The word poison should suggest a warning rather than create fear. Left alone, certain plants are harmless; however, if crushed or ingested by humans, they may produce upsetting, painful or even fatal results. Certain chemicals on leaf surfaces or in plant juices may be skin irritants and induce reddening, swelling or blistering. Some chemicals effect changes leading to discoloration or light sensitivity.
Potentially irritating chemicals often accumulate in plant storage organs such as seeds and roots. Thus, a small amount of this type of tissue can contain a relatively large amount of toxin. Other plant effects are strictly mechanical and can be irritating because of punctures made by spines or thorns.
All humans can be harmed by some plants; however, the inquisitive child is particularly vulnerable because relatively small amounts of potentially toxic material can cause severe or fatal consequences in a small body. The same volume of material may have little effect on an adult.
A plant need not be eliminated from the garden just because it contains poisonous elements. All that has to be done is to teach children to keep unknown plants and plant parts out of their mouths. Make yourself aware of the potential danger of some plants and pass your knowledge on to your children.
It is impossible to predict how much of each plant needs to be ingested to cause harm because the strength of the toxin may vary with environmental conditions and a person’s response may be individualized. Also, much of the information on poisonous plants deals strictly with animals, and quantities ingested are not readily translated into human terms.
Remember too, that plants not commonly thought of as poisonous can become so if ingested in large quantities, such as onions, chives, beets, Swiss chard, borage, rutabaga, broccoli, Brussels sprouts, cabbage and turnips.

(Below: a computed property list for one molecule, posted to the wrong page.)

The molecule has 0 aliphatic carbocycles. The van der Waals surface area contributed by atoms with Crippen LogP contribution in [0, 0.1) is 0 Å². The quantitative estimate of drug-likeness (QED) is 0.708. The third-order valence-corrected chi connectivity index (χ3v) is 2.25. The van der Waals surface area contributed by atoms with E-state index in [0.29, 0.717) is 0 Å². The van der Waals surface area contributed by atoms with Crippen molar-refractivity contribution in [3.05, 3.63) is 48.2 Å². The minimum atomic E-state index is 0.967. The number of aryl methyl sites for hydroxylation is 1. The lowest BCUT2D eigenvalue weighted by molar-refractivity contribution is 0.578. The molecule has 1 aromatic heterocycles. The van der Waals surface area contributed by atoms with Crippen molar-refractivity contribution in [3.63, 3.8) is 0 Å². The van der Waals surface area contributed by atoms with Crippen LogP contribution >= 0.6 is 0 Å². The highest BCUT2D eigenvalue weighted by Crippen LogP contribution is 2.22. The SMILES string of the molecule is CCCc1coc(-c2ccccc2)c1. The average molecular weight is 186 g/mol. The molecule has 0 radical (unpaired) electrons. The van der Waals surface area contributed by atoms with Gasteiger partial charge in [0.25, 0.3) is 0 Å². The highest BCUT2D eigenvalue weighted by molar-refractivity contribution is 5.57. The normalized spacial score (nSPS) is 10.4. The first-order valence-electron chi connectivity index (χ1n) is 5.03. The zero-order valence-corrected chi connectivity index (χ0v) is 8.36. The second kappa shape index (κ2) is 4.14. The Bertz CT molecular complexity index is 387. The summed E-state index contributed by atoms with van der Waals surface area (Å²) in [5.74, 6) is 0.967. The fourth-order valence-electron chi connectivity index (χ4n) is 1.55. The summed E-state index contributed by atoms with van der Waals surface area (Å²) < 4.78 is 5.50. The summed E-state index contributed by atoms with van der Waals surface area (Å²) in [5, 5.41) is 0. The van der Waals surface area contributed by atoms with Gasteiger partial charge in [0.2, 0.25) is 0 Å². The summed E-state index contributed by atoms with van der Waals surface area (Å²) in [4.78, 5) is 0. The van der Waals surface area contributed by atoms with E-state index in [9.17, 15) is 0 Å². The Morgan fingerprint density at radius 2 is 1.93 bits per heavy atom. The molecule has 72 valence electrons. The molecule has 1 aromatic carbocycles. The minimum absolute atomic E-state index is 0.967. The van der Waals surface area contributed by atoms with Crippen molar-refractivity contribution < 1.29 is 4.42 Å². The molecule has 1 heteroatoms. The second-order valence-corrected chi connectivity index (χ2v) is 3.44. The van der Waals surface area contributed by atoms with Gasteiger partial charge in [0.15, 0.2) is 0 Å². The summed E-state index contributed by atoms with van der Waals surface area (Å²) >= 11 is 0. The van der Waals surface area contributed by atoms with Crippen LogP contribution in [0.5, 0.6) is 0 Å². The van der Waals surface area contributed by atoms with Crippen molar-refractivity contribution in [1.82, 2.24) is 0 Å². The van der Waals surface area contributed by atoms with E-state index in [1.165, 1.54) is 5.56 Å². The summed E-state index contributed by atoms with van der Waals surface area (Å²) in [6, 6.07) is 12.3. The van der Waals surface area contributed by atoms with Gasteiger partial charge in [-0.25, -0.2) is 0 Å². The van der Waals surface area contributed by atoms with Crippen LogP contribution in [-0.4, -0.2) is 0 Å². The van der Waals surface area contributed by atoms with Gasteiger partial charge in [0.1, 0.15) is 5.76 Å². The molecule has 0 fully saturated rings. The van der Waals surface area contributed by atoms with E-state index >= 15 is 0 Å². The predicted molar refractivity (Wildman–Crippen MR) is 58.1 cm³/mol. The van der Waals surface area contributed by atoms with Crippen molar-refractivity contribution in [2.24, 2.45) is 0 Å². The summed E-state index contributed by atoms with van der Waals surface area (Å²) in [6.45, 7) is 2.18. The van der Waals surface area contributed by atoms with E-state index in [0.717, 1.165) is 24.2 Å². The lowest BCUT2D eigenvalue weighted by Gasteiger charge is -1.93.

If Poisoning Is Suspected
- Avoid eating all plants that have coloured or milky juices such as members of the milkweed, poison ivy, spurge and poppy families. There are exceptions to all general rules; for example, lettuce has milky juice.
- Avoid all unknown white or red fruits. Poison ivy and baneberry have white fruits and are poisonous. Baneberry also has a red-fruited form. Unrecognized fruits should all be treated as potentially toxic.
- Avoid all fruits that are three-sided or three-lobed and thereby eliminate the potential dangers of spurge, horse chestnut, lily, and amaryllis families.
- Avoid eating fruits, seeds, roots and tubers of wild plants as the toxicity of plants is generally greatest in storage organs such as these.
- Avoid all bulbs that do not smell like onions or garlic. Bulbs from members of the lily and amaryllis families can be fatal if eaten in large quantities.
Seek information by telephoning your doctor, hospital emergency room or poison control centre as soon as possible. Give all the information you can – the name of the plant (preferably the scientific name), the quantity consumed, age and size of the poisoned individual and symptoms displayed. Before you call, have a piece of the plant handy, so you can give an accurate description of it. The doctor or medical service who answers the call will recommend what action you should take.
This booklet contains a list of common cultivated and native plants that are poisonous or suspected of being potentially poisonous to humans. Mushrooms, toadstools and fungi have not been included because they are difficult to identify.
Information on livestock poisoning is available in several of the references listed near the end of this booklet. Kingsbury’s Poisonous Plants of the United States and Canada and the Agriculture and Agri-Food Canada publication Stock Poisoning Plants of Western Canada are recommended. You can also find information on poisonous plants online using the Canadian Poisonous Plants Information System available from the Government of Canada.
This list is not meant to provide encyclopedic coverage. Comprehensive reference volumes are available for those who would like to review more extensive lists of edible or potentially toxic plants (see References near the end of this booklet).
Note: Detailed information contained in parentheses in the text at the end of each entry refers to the type of poisoning and the toxic agent (where known). Death is indicated where it has been reported. Symptoms are those produced in humans. Plants are listed according to the first common name recorded for the plant in Moss, E.H., Flora of Alberta (1977).
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